Democrats seek to block part of Florida’s new elections law

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Sign for Pinellas County elections office. By Seán Kinane / WMNF News (February 2020).

By Jim Saunders ©2022 The News Service of Florida

TALLAHASSEE — A federal judge will hear arguments next week in a challenge by the Florida Democratic Party to part of a new elections law dealing with canvassing boards.

The Democratic Party and two Miami-Dade County attorneys filed a lawsuit Monday seeking to block a change that they say could prevent volunteers from sharing information from canvassing-board meetings.

The lawsuit contends that the change, part of a broader elections law that the Legislature passed in March, violates First Amendment and due-process rights and threatens criminal penalties that could inhibit monitoring of the activities of canvassing boards.

“Broadly prohibiting authorized observers from sharing their observations, including with the political parties or campaigns they are volunteering for, raises serious First Amendment concerns,” said the lawsuit, filed in federal court in Miami.

U.S. District Judge Kathleen Williams has scheduled a hearing Monday to consider a request by the Democratic Party and attorneys Jane Moscowitz and JC Planas for a preliminary injunction. Moscowitz and Planas, a former state House member, attend canvassing board meetings and volunteer for the Democratic Party, according to the lawsuit.

The lawsuit names as defendants Secretary of State Cord Byrd and Attorney General Ashley Moody. Williams set a Thursday deadline for Byrd and Moody to file a brief.

The issue in the case deals, at least in part, with vote-by-mail ballots, which county canvassing boards can review before Election Day. Political parties, campaigns and organizations often send volunteers to canvassing-board meetings to watch how laws and procedures are being applied.

Many canvassing boards were scheduled to start meeting this week to review ballots in advance of the Nov. 8 election, according to a preliminary-injunction motion filed with the lawsuit.

The new elections law (SB 524) drew heavy debate during this year’s legislative session because of issues such as the creation of a state Office of Election Crimes and Security to investigate allegations of wrongdoing. But the issue involving canvassing boards drew little public attention.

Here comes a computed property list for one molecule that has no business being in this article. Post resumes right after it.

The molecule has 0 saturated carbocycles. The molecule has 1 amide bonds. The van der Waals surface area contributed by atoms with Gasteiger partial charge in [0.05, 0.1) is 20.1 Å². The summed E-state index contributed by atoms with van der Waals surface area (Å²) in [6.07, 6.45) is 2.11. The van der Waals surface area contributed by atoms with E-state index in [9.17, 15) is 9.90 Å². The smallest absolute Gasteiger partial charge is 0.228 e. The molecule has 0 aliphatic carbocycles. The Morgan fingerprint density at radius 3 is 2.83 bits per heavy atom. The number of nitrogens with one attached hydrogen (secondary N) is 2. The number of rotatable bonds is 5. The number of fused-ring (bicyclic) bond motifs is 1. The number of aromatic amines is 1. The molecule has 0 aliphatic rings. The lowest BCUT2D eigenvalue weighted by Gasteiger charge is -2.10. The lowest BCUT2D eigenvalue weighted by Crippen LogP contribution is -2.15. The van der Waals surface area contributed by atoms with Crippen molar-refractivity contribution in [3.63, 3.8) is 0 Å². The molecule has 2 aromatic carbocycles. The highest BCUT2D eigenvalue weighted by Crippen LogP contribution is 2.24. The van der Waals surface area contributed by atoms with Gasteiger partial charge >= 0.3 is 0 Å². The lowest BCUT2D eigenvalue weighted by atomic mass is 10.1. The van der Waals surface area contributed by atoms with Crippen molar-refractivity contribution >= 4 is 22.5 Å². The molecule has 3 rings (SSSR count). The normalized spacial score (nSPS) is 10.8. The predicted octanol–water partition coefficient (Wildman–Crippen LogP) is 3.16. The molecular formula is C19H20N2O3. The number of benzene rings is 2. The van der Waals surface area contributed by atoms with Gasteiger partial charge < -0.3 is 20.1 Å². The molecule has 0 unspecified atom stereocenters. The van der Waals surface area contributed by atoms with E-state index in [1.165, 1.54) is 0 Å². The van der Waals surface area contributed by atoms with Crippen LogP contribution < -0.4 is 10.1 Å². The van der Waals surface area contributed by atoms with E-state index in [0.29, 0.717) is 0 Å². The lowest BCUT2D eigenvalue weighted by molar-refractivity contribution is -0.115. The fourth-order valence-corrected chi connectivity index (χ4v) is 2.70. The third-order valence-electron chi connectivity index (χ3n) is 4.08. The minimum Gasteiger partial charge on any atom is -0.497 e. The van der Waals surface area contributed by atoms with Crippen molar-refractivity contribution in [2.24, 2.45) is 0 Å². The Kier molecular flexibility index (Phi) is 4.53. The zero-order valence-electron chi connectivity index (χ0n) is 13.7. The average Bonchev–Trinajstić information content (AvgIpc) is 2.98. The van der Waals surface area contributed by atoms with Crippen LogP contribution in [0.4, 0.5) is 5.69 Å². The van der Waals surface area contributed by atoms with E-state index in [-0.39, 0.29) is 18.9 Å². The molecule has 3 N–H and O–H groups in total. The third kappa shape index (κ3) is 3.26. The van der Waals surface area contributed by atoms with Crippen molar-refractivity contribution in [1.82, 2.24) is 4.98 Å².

Election officials have long been barred from releasing results before polls close on Election Day. But the lawsuit centers on a change that said any elections official “or other person authorized to observe, review, or inspect ballot materials or observe canvassing who releases any information about votes cast for or against any candidate or ballot measure or any the results of any election” before polls close commits a third-degree felony.

The lawsuit contends that the change is vague and “chills core First Amendment activity” of observers who report back to political parties or other organizations about actions taken by canvassing boards.

“Political parties, campaigns and other organizations routinely send people — often volunteers — to county canvassing boards to observe the canvassing of elections,” the lawsuit said. “These volunteers have traditionally reported back to their volunteer groups engaged in voter protection or election oversight, political parties, campaigns or organizations. These reports are integral to the prevention of wrongful voter disenfranchisement and to ensure that elections are run freely, fairly and in accordance with law.”

As an example, the lawsuit said, “a campaign or party may have a legitimate interest in keeping track of the number of times a canvassing board determines that a ballot bearing some marking near the name of its candidate does or does not constitute a valid vote for that candidate or that candidate’s opponents. Likewise, a campaign or party may have a legitimate interest in monitoring whether canvassing boards’ applications of the voter intent standards are being applied in a fair and uniform manner, both within a single county and across different counties.”

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